Difference between revisions of "Talk:Nasal Optimisation"

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m (Nasal threading for SVG handling via svg.nas)
m (Nasal threading for SVG handling via svg.nas)
 
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Latest revision as of 11:39, 5 December 2020

Nasal threading for SVG handling via svg.nas

I think the threading part can actually be used successfully without introducing fragility: As we discussed previously, the FG1000 is parsing a ton of SVG files, and that parsing is handled by Nasal (svg.nas) - it can relatively easily be dispatched to a Nasal thread, at the mere cost of delaying the property tree access (it already uses a stack internally) - which could be a perfect match for your PartitionProcessor.

For people to actually use your optimization tips, it would make sense to integrate those helpers with your MFD framework, also to provide an incentive for people to actually use it (use Richard's MFD framework = get better performance).

And in fact, it would also be possible to overload setprop/props.Node per MFD instance to transparently use your helpers, while that would not provide ideal performance, it could get some people going more quickly.

Back when we were profiling the FG1000, the one thing that would be required to use Nasal thread.newthread() API for SVG handling was delaying execution of code that expects certain SVG IDs to be around already - right now, the most common idom is a for-loop to traverse a data structure and get a handle to a bunch of SVG elements per SVG file, so that these can be individually update/animated. So we usually traverse a bunch of files to get a bunch of element IDs and then run all the initialization afterwards - if the "SVG initialization" workflow were to become a dedicated idiom as part of the MFD framework, Nasal could spawn a few worker threads, do all the parsing by getting file names/callbacks from vector and then use a partition processor to do all the property I/O spread across multiple frames that would then run in the main loop afterwards. Again, with the current FG1000 init I am seeing roughly ~15 seconds of delay due to SVG handling on less powerful systems, once SVG files are processed in parallel, that delay goes down to roughly 5 seconds - I haven't yet tried spreading out the callback handling to set up Canvas elements in separate frames, but I believe with your work, this could be a very promising way forward without introducing breakage (possibly using Emesary to register SVG files to be processed by worker threads) - and using a thread pool/job queue threads could still be optional, too. I think Stuart, James and jsb actually commented on the fact that they'd like to keep SVG handling in Nasal space due to the flexibility it provides, compared to native handling via librsvg (which would require some C++ work): Canvas SVG --Hooray (talk) 09:23, 5 December 2020 (EST)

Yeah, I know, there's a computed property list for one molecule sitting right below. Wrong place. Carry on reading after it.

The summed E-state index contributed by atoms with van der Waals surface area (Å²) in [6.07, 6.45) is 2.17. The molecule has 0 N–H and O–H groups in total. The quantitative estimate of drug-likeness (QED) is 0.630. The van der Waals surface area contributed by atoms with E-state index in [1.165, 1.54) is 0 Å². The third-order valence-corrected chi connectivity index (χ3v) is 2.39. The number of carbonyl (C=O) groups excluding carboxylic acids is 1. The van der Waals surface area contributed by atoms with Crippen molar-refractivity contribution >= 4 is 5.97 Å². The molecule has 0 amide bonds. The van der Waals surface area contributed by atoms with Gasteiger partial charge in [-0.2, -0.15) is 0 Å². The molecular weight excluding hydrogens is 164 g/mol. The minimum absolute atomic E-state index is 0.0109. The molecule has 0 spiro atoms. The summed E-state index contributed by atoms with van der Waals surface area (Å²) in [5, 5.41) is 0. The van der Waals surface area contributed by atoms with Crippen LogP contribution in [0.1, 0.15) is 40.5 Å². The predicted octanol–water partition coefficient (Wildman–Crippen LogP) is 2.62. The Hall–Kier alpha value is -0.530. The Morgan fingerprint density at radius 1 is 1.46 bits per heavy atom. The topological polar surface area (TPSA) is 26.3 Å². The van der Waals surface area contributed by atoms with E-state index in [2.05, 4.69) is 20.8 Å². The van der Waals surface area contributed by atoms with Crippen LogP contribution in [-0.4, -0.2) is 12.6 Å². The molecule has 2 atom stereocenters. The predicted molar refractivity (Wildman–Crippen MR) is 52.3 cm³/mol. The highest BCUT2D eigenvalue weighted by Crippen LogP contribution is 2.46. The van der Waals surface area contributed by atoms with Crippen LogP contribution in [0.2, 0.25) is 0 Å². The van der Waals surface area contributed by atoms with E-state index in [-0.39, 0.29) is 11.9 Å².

Partition processor

Do you have any plans for recursively registered/invoked partition processors (PP) In other words, such that each recursively invoked instance is aware of the outer instance and its constraints ? For instance, let's say the FG1000 gets a top-level partition processor instance, would it be possible to limit its impact o frame rate/spacing such that page-specific PP instances could sort of "inherit" settings from the outer/top-level instance ? The point being, there is the long-standing idea to hook up a PID instance to help manage FlightGear frame rate/spacing by using [[1]], e.g. referring to James comments at [2]

The other issue being how the partition proessor deals with its job queue when new items arrive that may invalidate items still in the queue (imagine a MapStructure traffic layer still processing MP traffic when new positions arrive before the previous items are all processed)? Basicaly, this is asking how items in the PP queue are to be expired if necessary ? Thank you. --Hooray (talk) 10:56, 5 December 2020 (EST)